My late father, Les Green, was involved with the place. He, sister Leslie and I performed there at least once as the Green Family Singers. In March of 1969, I had my 16th birthday party there. And unfortunately, it was one of those mass shooting sites back in 2009.

A pioneer

Freda Gardner Freda Gardner was a member of my church. We served on a couple of committees together, including Education. We were part of the group working with Pastor Glenn Leupold when he was getting his doctorate c 2012-2015. She was wise, intelligent, compassionate, and always an advocate for equality and justice.

A fellow church member took her to a local presbytery meeting a few years back. He introduced her, at which point everyone laughed. “Oh, WE know Freda!”

Until relatively recently, neither he nor I knew she had been elected Moderator of the 211th General Assembly of the Presbyterian Church (USA) in 1999 and was the first female full-time faculty member at Princeton Theological Seminary. She was a force in the PCUSA, but never boasted about it.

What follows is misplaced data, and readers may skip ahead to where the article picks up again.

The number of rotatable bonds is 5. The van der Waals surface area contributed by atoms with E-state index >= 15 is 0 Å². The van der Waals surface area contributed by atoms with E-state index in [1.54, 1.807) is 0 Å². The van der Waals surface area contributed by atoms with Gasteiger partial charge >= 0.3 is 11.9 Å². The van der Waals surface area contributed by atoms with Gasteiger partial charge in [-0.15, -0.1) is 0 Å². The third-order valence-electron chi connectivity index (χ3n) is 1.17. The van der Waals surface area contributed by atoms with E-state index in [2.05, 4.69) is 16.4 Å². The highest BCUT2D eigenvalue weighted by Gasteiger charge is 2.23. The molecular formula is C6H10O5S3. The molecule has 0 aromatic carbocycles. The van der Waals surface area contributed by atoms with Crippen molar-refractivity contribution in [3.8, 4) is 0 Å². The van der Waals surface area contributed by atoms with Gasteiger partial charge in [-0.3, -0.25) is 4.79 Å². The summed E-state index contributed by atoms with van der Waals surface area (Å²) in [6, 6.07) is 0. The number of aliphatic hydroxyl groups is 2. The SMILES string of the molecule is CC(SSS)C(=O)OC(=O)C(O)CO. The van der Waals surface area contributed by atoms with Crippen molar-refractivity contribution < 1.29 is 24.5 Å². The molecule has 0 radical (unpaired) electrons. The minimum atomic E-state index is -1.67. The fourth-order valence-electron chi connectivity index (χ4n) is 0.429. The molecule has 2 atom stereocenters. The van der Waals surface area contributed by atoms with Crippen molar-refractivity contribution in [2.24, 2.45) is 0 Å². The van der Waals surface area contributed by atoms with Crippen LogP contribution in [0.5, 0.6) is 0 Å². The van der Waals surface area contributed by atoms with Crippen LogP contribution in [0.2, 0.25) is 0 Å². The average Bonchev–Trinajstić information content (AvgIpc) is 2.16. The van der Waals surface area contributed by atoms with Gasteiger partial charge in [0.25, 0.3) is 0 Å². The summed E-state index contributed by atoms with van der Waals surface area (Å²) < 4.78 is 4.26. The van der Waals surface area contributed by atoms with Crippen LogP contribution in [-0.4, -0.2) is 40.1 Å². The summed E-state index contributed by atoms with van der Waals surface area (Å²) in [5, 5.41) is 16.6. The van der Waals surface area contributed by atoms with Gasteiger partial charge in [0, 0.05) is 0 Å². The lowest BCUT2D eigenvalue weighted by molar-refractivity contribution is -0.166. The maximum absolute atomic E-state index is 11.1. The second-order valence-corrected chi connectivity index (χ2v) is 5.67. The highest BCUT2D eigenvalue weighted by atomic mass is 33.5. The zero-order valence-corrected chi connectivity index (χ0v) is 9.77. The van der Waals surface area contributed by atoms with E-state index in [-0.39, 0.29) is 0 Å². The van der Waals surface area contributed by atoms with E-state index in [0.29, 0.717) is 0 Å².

As Pastor Glenn noted, “Freda was a life-long learner, possessing a masterful use of language. She could explain just about any theological concept with clarity and precision, enabling many to understand.” She was 91. As is often the case recently, “A memorial service will be held at First Presbyterian Church in Albany, New York, at a date to be determined.”

Our Economic Impact Payment Card?

Very stimulating